• The Federal Court will hear the NDP satellite offices challenge this summer, while the Federal Court of Appeal has rejected the NDP’s “expert” affidavit on the matter.
  • CBSA is still talking about reducing instances of immigration detention, but still doesn’t have concrete plans.
  • Mounties are getting restive over a pay package seen as inadequate, and while their collective bargaining legislation remains in limbo.
  • PSAC’s president talks to the Citizen about the trouble they’re having with hiring millennials, but doesn’t look at their own culpability with the problems.
  • Despite rumours that Kevin O’Leary might seek David Tilson’s seat, Tilson has told O’Leary directly that he’s not going anywhere.
  • Retired Senator (and Conservative den mother) Marjory LeBreton talks about why she’s organizing for Kevin O’Leary.
  • O’Leary apparently warned Charles Sousa he would target Ontario in his campaign, while Maclean’s looks into the flop that was O’Leary Funds Management.
  • Andrew Saxton whines to iPolitics that the media is biased against the Conservatives. Oh, muffin…
  • Retired MP and avid pro-lifer Maurice Vellacott is urging social conservatives to vote for Brad Trost or Pierre Lemieux instead of Andrew Scheer.
  • Colby Cosh takes on the ungainly four faces on the sesquicentennial $10 bank note.
  • Andrew Coyne looks askance at some Conservative tax reform proposals, and makes a couple of suggestions of his own.
  • Paul Wells digs into the Naylor report on science funding, and points to where it’s a problem for the current government.

Odds and ends:

The Gargoyle returns, and looks at Trudeau’s comments on North Korea and concern over opposition in the Senate.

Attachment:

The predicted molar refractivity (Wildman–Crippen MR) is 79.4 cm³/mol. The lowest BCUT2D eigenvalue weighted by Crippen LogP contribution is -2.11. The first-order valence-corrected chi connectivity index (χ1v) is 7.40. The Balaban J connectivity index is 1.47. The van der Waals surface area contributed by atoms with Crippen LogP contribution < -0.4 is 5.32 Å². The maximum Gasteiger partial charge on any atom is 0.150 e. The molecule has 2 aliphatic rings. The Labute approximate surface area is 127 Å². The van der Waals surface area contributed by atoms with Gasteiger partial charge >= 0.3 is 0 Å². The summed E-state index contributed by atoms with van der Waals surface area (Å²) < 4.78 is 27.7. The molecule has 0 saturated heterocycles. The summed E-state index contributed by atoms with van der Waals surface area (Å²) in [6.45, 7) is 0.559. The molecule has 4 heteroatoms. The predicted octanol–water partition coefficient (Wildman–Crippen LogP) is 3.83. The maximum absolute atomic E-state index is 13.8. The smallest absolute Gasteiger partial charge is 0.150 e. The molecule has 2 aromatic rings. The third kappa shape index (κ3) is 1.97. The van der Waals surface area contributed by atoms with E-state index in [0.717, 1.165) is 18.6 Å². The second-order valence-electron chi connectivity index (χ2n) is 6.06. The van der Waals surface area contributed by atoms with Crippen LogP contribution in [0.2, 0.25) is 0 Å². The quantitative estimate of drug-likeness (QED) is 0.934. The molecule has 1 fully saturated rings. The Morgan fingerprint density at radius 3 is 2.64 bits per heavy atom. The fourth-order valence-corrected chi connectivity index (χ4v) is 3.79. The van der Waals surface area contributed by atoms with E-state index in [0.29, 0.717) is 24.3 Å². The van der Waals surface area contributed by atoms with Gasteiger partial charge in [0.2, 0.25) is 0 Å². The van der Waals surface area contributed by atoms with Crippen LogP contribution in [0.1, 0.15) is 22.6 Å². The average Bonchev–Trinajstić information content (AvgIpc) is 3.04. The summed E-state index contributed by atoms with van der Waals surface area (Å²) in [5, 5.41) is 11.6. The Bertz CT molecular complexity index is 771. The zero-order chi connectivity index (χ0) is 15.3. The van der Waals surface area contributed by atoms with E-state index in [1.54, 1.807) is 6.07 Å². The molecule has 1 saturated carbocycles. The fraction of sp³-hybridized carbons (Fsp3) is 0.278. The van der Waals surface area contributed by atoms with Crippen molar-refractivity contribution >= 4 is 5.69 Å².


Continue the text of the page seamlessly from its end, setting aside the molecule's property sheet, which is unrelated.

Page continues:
If you use the Konami Code on the Bank of Canada’s site for the sesquicentennial banknote, a surprise happens.

2 thoughts on “Roundup: Harder seeks sympathy

  1. I dislike Harder almost as much as you do, but isn’t it taking things too far to accuse him of incompetence? It seems to me that the Conservative opposition has no incentive to reach agreements with Harder, and it’s therefore unsurprising that he’s failed to do so. By repeatedly adjourning debates, they can slow down the government’s legislative program while making Harder appear dictatorial when he fires back with threats of rule amendments. I just don’t know how he’s supposed to respond–should he volunteer to accept opposition amendments to bills? offer to drop certain bills from consideration altogether? champion public bills introduced by Conservative senators? You’re right that this hasn’t been an issue in previous Parliaments.

    I guess I just don’t like the general structure of the Senate’s business-management rules. It appears to take almost no effort for senators to adjourn an item of business, enabling a lazy approach to opposition and scrutiny. I prefer the orderly, structured, rigorous debates of the House of Lords, and I see a business committee as one way of getting us there, although it’s not clear how true “independents” could fairly be represented on it. (I know you always resist comparisons with the UK, but I think there’s ample evidence that the Senate–unlike the Commons–can function as a proper debating chamber when it chooses to.)

    • As I explored more in last week’s Loonie Politics column, he hasn’t done anything to move legislation forward, either with negotiation or the procedural tools available at his disposal, which makes his protests hollow, and why I have my doubts about his competence in the role assigned to him.